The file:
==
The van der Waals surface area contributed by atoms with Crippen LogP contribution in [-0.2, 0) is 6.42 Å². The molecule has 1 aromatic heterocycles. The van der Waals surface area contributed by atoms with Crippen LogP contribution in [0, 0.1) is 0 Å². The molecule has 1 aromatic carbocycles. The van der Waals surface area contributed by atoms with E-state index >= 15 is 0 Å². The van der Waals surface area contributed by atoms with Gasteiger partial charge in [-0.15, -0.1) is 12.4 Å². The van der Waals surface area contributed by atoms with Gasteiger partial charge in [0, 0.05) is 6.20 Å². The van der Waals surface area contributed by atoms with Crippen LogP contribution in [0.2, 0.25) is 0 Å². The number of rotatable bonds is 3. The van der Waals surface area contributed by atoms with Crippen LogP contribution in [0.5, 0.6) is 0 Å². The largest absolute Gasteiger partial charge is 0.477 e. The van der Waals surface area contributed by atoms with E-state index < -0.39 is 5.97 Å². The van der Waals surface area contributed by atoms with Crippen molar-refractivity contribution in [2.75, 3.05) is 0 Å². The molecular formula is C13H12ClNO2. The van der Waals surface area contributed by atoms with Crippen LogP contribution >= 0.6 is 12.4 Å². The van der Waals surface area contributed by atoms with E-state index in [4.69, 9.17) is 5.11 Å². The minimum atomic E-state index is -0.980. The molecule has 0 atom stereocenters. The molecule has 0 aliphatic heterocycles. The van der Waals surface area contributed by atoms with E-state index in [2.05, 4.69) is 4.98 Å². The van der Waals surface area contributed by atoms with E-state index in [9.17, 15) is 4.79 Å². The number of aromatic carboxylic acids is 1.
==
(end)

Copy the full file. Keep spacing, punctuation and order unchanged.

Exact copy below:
The van der Waals surface area contributed by atoms with Crippen LogP contribution in [-0.2, 0) is 6.42 Å². The molecule has 1 aromatic heterocycles. The van der Waals surface area contributed by atoms with Crippen LogP contribution in [0, 0.1) is 0 Å². The molecule has 1 aromatic carbocycles. The van der Waals surface area contributed by atoms with E-state index >= 15 is 0 Å². The van der Waals surface area contributed by atoms with Gasteiger partial charge in [-0.15, -0.1) is 12.4 Å². The van der Waals surface area contributed by atoms with Gasteiger partial charge in [0, 0.05) is 6.20 Å². The van der Waals surface area contributed by atoms with Crippen LogP contribution in [0.2, 0.25) is 0 Å². The number of rotatable bonds is 3. The van der Waals surface area contributed by atoms with Crippen LogP contribution in [0.5, 0.6) is 0 Å². The largest absolute Gasteiger partial charge is 0.477 e. The van der Waals surface area contributed by atoms with E-state index < -0.39 is 5.97 Å². The van der Waals surface area contributed by atoms with Crippen molar-refractivity contribution in [2.75, 3.05) is 0 Å². The molecular formula is C13H12ClNO2. The van der Waals surface area contributed by atoms with Crippen LogP contribution >= 0.6 is 12.4 Å². The van der Waals surface area contributed by atoms with E-state index in [4.69, 9.17) is 5.11 Å². The minimum atomic E-state index is -0.980. The molecule has 0 atom stereocenters. The molecule has 0 aliphatic heterocycles. The van der Waals surface area contributed by atoms with E-state index in [2.05, 4.69) is 4.98 Å². The van der Waals surface area contributed by atoms with E-state index in [9.17, 15) is 4.79 Å². The number of aromatic carboxylic acids is 1.